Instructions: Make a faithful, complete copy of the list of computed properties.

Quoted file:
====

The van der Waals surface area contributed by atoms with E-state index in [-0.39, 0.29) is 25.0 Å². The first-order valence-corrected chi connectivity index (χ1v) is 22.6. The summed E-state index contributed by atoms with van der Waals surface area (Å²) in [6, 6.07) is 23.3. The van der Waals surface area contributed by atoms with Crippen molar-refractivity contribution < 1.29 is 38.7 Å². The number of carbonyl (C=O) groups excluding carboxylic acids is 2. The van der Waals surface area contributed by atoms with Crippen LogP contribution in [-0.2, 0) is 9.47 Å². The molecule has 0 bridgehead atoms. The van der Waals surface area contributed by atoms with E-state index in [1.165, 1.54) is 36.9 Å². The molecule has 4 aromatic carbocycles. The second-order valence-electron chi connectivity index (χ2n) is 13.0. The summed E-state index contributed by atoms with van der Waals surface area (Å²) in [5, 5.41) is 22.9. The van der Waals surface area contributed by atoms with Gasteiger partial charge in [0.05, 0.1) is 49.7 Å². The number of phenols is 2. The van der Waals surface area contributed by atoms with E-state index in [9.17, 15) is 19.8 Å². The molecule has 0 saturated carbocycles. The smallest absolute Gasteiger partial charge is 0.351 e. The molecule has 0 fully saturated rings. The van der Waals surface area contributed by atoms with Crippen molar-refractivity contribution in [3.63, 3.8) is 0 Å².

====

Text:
The van der Waals surface area contributed by atoms with E-state index in [-0.39, 0.29) is 25.0 Å². The first-order valence-corrected chi connectivity index (χ1v) is 22.6. The summed E-state index contributed by atoms with van der Waals surface area (Å²) in [6, 6.07) is 23.3. The van der Waals surface area contributed by atoms with Crippen molar-refractivity contribution < 1.29 is 38.7 Å². The number of carbonyl (C=O) groups excluding carboxylic acids is 2. The van der Waals surface area contributed by atoms with Crippen LogP contribution in [-0.2, 0) is 9.47 Å². The molecule has 0 bridgehead atoms. The van der Waals surface area contributed by atoms with E-state index in [1.165, 1.54) is 36.9 Å². The molecule has 4 aromatic carbocycles. The second-order valence-electron chi connectivity index (χ2n) is 13.0. The summed E-state index contributed by atoms with van der Waals surface area (Å²) in [5, 5.41) is 22.9. The van der Waals surface area contributed by atoms with Gasteiger partial charge in [0.05, 0.1) is 49.7 Å². The number of phenols is 2. The van der Waals surface area contributed by atoms with E-state index in [9.17, 15) is 19.8 Å². The molecule has 0 saturated carbocycles. The smallest absolute Gasteiger partial charge is 0.351 e. The molecule has 0 fully saturated rings. The van der Waals surface area contributed by atoms with Crippen molar-refractivity contribution in [3.63, 3.8) is 0 Å².